Art Class 9 - 1st Quarter (2023)

Western and classical art traditions

  • ancient art
  • Classic art
  • Medieval art
  • principles of art
  • Procedure:
    • painting and/or drawing
    • sculpture and assemblage
    • Assembly of an exhibit
    • concept
    • Contents / Labels Physical layout

Western classical art traditions

Prehistoric Era

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Prehistoric includes all human existence before the emergence of writing. Their art is of interest not only to art historians, but also to archaeologists and anthropologists, for whom the art, alongside fossils, pollen and other finds, is just a guide to understanding early human life and culture.

Prehistoric paintings

Their paintings were found in the caves, which may have been their way of communicating with each other. It can also be used for religious or ceremonial purposes. These paintings may be an artifact of the archaeological evidence rather than a true picture of the first man-made art. Prehistoric drawings of animals were usually proportionally correct.

Paintings from ancient Egypt

The purpose of Egyptian paintings is to make the place comfortable after the death of the deceased. In this sense, the themes include the journey to the underworld, where the deceased are introduced to the gods of the underworld through their tutelary deities.

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It emphasizes the importance of life after death and preserving the knowledge of the past.

Most paintings were highly stylized, symbolic, showing the profile view of an animal or person. The main colors used were red, black, blue, gold and green, which come from mineral pigments that can withstand strong sunlight without fading.

Paintings from the Classical Greek Era

Paintings during the Classical era were most commonly found in vases, panels, and tombs. It shows natural figures with dynamic compositions. Most themes were battle scenes, mythological figures, and everyday scenes. It demonstrates an understanding of linear perspective and naturalistic representation.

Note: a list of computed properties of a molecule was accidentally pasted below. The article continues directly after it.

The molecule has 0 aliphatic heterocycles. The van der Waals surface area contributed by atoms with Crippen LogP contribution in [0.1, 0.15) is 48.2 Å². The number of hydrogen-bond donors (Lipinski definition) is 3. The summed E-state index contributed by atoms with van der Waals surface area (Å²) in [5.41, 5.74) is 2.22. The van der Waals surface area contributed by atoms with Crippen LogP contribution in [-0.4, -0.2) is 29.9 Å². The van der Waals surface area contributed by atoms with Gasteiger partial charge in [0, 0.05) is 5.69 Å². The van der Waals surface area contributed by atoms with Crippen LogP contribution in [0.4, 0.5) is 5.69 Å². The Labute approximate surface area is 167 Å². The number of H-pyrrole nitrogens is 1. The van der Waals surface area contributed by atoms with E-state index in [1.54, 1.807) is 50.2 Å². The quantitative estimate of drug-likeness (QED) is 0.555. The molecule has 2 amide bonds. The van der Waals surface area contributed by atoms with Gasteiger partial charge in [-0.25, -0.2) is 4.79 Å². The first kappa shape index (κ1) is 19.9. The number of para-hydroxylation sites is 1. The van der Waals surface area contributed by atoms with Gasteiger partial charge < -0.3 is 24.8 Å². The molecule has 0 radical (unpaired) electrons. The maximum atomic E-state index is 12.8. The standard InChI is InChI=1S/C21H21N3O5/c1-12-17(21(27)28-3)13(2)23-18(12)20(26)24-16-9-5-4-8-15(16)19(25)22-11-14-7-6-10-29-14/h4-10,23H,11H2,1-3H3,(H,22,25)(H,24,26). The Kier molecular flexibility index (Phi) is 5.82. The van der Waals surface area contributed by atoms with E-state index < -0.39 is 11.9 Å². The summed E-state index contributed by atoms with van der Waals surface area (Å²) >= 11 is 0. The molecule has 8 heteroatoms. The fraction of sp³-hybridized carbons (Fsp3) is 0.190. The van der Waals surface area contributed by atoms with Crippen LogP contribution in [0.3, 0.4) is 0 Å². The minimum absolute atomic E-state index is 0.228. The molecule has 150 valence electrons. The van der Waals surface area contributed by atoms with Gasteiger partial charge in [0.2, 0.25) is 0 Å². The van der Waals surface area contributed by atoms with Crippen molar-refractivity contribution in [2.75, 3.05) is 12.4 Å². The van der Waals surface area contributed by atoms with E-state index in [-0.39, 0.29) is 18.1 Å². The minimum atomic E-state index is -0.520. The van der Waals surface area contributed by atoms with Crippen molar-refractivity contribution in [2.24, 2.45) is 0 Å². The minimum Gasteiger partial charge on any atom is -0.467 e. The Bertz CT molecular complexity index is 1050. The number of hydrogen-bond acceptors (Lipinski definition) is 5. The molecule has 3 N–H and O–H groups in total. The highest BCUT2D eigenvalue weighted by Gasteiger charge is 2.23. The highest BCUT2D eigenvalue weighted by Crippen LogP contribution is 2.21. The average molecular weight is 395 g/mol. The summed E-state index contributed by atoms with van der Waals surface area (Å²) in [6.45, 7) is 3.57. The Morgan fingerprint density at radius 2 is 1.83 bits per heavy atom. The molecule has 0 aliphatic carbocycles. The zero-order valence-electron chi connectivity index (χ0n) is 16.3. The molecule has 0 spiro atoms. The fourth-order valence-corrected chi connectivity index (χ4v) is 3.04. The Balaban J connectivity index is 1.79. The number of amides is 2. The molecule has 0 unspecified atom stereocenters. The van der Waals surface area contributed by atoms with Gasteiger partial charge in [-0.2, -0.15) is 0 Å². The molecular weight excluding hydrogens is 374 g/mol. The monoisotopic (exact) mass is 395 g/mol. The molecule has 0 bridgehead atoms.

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The most common methods of Greek painting:

  1. Fresco method of painting water-based pigments on freshly applied plaster, usually on wall surfaces. The colors are made with ground powder pigments in pure water, dried and fixed with a plaster to become a permanent part of the wall. Ideal for murals, durable and has a matte style.
  2. Encaustic - developed by Greek shipbuilders who used the hot wax to fill the ship's cracks. Soon pigments (colors) were added and used to paint a wax hull.


Kerch style, also known as Kerch vases, are red-figure pottery named for the place where they were found.

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Common forms are:

  1. Pelike (wine container)
  2. lekanis (a low bowl with two horizontal handles and a low broad foot)
  3. lebes gamikos (with high handles and lid for carrying the bridal bath)
  4. Krater (bowl for mixing wine and water)

The most common motifs tended to be scenes from women's lives (often overly idyllic), mythological creatures popular with the Black Sea people, or a scene from mythical stories or events. A technique called polychromy was used, combining different colors especially the brilliant one in an artistic way.

Table painting

There are paintings on flat wooden panels. It can either be a small, single piece or several panels joined together. Most panel paintings no longer exist due to their organic composition.

Tomb / wall painting

Tomb or wall paintings were very popular in the classical period. It uses the fresco method of either tempera (water-based) or encaustic (wax). It has a sharp, flat-outlined painting style and, as it uses water-based materials, very few examples survive.

Romanticism paintings

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Most paintings in this period were copied or imitated from Hellenic Greek paintings. The fresco technique was used in colorful backgrounds; Division of the wall into several rectangular areas (tic-tac-toe design); multipoint perspective; and a tropme l'oeil effect.

Roman paintings have a wide variety of subjects, animals, everyday life, still lifes, mythological subjects, portraits and landscapes.